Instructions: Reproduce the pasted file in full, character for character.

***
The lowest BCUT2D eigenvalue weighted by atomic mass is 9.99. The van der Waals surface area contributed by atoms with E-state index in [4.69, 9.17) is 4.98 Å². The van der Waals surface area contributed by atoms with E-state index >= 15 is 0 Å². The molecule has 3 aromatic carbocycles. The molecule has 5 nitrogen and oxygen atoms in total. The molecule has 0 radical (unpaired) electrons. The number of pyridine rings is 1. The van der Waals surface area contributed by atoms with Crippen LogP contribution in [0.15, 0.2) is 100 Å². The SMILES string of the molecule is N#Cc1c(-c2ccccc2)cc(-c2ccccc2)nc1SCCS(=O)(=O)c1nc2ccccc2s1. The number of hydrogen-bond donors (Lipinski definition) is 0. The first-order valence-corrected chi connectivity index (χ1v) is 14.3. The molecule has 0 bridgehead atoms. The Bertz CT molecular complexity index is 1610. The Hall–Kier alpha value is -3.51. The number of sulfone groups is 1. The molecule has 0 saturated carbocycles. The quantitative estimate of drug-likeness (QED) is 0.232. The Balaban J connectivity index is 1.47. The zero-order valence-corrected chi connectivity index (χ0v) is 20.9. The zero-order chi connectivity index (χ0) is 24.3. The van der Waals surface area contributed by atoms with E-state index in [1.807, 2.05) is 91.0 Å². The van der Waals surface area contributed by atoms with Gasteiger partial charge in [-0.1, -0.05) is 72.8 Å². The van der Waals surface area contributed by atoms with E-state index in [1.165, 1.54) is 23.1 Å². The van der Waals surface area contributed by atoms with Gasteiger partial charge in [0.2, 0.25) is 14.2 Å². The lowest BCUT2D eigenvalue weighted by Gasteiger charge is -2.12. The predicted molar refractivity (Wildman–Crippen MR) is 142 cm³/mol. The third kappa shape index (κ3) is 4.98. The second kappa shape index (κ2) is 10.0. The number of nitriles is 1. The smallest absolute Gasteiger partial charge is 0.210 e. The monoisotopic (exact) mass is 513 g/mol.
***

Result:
The lowest BCUT2D eigenvalue weighted by atomic mass is 9.99. The van der Waals surface area contributed by atoms with E-state index in [4.69, 9.17) is 4.98 Å². The van der Waals surface area contributed by atoms with E-state index >= 15 is 0 Å². The molecule has 3 aromatic carbocycles. The molecule has 5 nitrogen and oxygen atoms in total. The molecule has 0 radical (unpaired) electrons. The number of pyridine rings is 1. The van der Waals surface area contributed by atoms with Crippen LogP contribution in [0.15, 0.2) is 100 Å². The SMILES string of the molecule is N#Cc1c(-c2ccccc2)cc(-c2ccccc2)nc1SCCS(=O)(=O)c1nc2ccccc2s1. The number of hydrogen-bond donors (Lipinski definition) is 0. The first-order valence-corrected chi connectivity index (χ1v) is 14.3. The molecule has 0 bridgehead atoms. The Bertz CT molecular complexity index is 1610. The Hall–Kier alpha value is -3.51. The number of sulfone groups is 1. The molecule has 0 saturated carbocycles. The quantitative estimate of drug-likeness (QED) is 0.232. The Balaban J connectivity index is 1.47. The zero-order valence-corrected chi connectivity index (χ0v) is 20.9. The zero-order chi connectivity index (χ0) is 24.3. The van der Waals surface area contributed by atoms with E-state index in [1.807, 2.05) is 91.0 Å². The van der Waals surface area contributed by atoms with Gasteiger partial charge in [-0.1, -0.05) is 72.8 Å². The van der Waals surface area contributed by atoms with E-state index in [1.165, 1.54) is 23.1 Å². The van der Waals surface area contributed by atoms with Gasteiger partial charge in [0.2, 0.25) is 14.2 Å². The lowest BCUT2D eigenvalue weighted by Gasteiger charge is -2.12. The predicted molar refractivity (Wildman–Crippen MR) is 142 cm³/mol. The third kappa shape index (κ3) is 4.98. The second kappa shape index (κ2) is 10.0. The number of nitriles is 1. The smallest absolute Gasteiger partial charge is 0.210 e. The monoisotopic (exact) mass is 513 g/mol.